Maryland's gubernatorial candidate Kevin Kamentz suddenly dies - Baltimore Post-ExaminerBaltimore Post-Examiner

Maryland’s gubernatorial candidate Kevin Kamentz suddenly dies

BALTIMORE — One of the leading Democratic contenders in Maryland’s gubernatorial race and a longtime politician in the state died suddenly early this morning — apparently of cardiac arrest. Baltimore County Executive Kevin Kamenetz was 60.

After he awakened around 2 a.m. EDT at his Owings Mills home and complaining of feeling ill, Kamenetz and his wife drove to a volunteer fire station less than two miles away, county officials told the media. He called 911 from the parking lot then lost consciousness as firefighters assisted him, performing CPR and using a defibrillator. After medics arrived, he was transported to a hospital, where he was pronounced dead at 3:22 a.m. EDT. A county spokesperson said he never regained consciousness

Kamenetz was the leader of Maryland’s third most populous county. Baltimore County is larger than the city, in terms of population, with more than 800,000 residents. He was serving his second term since initially being elected Baltimore County executive in December 2010. He had previously served four terms on the Baltimore County Council, representing the county’s second district, and had been involved in county politics for 24 years.

Kamenetz announced his candidacy for governor last September, and was running a formidable race against eight other  contenders who were challenging Republican Gov. Larry Hogan. They include Montgomery County Executive Rushern Baker and former NAACP President Ben Jealous. Kamenetz had raised more money than his Democratic rivals and was considered a strong contender for the June 26 primary.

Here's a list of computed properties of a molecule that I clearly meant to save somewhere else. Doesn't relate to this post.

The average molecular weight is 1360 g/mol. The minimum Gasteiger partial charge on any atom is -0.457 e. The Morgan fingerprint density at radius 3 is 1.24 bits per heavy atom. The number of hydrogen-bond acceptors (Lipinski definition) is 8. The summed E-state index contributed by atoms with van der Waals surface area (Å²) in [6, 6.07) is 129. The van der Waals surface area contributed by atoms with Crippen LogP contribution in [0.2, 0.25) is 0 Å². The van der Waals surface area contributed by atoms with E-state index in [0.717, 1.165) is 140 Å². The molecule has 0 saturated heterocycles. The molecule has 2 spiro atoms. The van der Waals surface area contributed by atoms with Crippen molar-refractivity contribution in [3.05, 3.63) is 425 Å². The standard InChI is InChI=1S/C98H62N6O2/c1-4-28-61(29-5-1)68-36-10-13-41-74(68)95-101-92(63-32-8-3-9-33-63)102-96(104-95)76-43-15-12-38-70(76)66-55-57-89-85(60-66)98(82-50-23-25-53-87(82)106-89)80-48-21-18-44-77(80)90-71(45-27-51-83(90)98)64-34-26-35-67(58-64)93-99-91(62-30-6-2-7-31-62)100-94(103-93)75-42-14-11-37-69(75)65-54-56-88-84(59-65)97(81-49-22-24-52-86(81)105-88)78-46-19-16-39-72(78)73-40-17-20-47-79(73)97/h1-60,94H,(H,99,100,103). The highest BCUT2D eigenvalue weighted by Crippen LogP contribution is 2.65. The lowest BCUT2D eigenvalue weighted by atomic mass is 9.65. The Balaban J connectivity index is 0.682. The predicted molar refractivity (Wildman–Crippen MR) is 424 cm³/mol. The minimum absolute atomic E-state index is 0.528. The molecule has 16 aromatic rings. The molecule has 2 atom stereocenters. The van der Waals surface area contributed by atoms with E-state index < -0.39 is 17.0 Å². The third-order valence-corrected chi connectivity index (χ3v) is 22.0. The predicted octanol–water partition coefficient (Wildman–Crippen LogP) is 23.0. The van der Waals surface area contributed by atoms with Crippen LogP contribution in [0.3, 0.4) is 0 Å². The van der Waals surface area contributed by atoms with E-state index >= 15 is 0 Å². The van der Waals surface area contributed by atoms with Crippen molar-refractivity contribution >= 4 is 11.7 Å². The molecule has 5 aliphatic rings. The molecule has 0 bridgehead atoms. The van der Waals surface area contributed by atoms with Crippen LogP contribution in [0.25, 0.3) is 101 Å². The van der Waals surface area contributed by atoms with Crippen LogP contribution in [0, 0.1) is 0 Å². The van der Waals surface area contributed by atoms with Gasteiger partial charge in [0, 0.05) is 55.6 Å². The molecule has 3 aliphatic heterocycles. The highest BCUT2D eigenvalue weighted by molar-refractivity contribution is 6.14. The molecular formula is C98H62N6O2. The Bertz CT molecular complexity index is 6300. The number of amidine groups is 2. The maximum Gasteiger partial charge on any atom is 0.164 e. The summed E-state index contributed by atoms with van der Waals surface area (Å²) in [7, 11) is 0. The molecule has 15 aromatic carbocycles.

Kamenetz, who had been in local and state politics for nearly 25 years, had strong name recognition and a good track record in his jurisdiction. With relatively low taxes compared to Baltimore City that have not increased since he took office and an excellent public school system that includes several Blue Ribbon schools, Baltimore County had several attributes that Kamenetz could point to.

Baltimore County Administrative Officer Fred Homan was named acting executive, effective immediately, and will serve the remainder of Kamenetz’s term, which ends in December.

Gov. Hogan ordered state flags to be flown at half-staff in memory of Kamenetz. The governor said he and his wife are “shocked and grieved” by the county executive’s death. Other gubernatorial candidates released similar statements, praising Kamenetz and saying they were shocked by his sudden death.

In addition to his wife, his survivors include two teenage sons.

A funeral is scheduled for 2 p.m. EDT Friday at Baltimore Hebrew Congregation.

This article is republished with permission from Talk Media News.


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